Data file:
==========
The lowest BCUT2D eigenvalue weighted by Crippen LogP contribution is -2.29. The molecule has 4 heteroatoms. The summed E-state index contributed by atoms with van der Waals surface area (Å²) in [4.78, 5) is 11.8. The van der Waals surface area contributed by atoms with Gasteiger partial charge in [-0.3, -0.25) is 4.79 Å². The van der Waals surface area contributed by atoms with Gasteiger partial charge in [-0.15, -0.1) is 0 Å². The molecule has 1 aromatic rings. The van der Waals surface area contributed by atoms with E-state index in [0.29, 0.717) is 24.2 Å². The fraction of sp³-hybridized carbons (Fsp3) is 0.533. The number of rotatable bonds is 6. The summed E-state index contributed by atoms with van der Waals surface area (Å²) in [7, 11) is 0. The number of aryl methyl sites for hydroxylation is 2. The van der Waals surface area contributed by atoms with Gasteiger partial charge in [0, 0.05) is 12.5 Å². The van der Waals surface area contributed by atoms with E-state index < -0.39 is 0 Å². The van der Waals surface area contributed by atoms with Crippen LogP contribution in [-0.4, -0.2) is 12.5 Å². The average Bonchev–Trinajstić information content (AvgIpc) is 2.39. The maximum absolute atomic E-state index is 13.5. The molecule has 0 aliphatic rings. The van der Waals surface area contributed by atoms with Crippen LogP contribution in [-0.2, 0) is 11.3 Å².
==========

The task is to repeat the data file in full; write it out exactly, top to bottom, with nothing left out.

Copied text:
The lowest BCUT2D eigenvalue weighted by Crippen LogP contribution is -2.29. The molecule has 4 heteroatoms. The summed E-state index contributed by atoms with van der Waals surface area (Å²) in [4.78, 5) is 11.8. The van der Waals surface area contributed by atoms with Gasteiger partial charge in [-0.3, -0.25) is 4.79 Å². The van der Waals surface area contributed by atoms with Gasteiger partial charge in [-0.15, -0.1) is 0 Å². The molecule has 1 aromatic rings. The van der Waals surface area contributed by atoms with E-state index in [0.29, 0.717) is 24.2 Å². The fraction of sp³-hybridized carbons (Fsp3) is 0.533. The number of rotatable bonds is 6. The summed E-state index contributed by atoms with van der Waals surface area (Å²) in [7, 11) is 0. The number of aryl methyl sites for hydroxylation is 2. The van der Waals surface area contributed by atoms with Gasteiger partial charge in [0, 0.05) is 12.5 Å². The van der Waals surface area contributed by atoms with E-state index < -0.39 is 0 Å². The van der Waals surface area contributed by atoms with Crippen LogP contribution in [-0.4, -0.2) is 12.5 Å². The average Bonchev–Trinajstić information content (AvgIpc) is 2.39. The maximum absolute atomic E-state index is 13.5. The molecule has 0 aliphatic rings. The van der Waals surface area contributed by atoms with Crippen LogP contribution in [-0.2, 0) is 11.3 Å².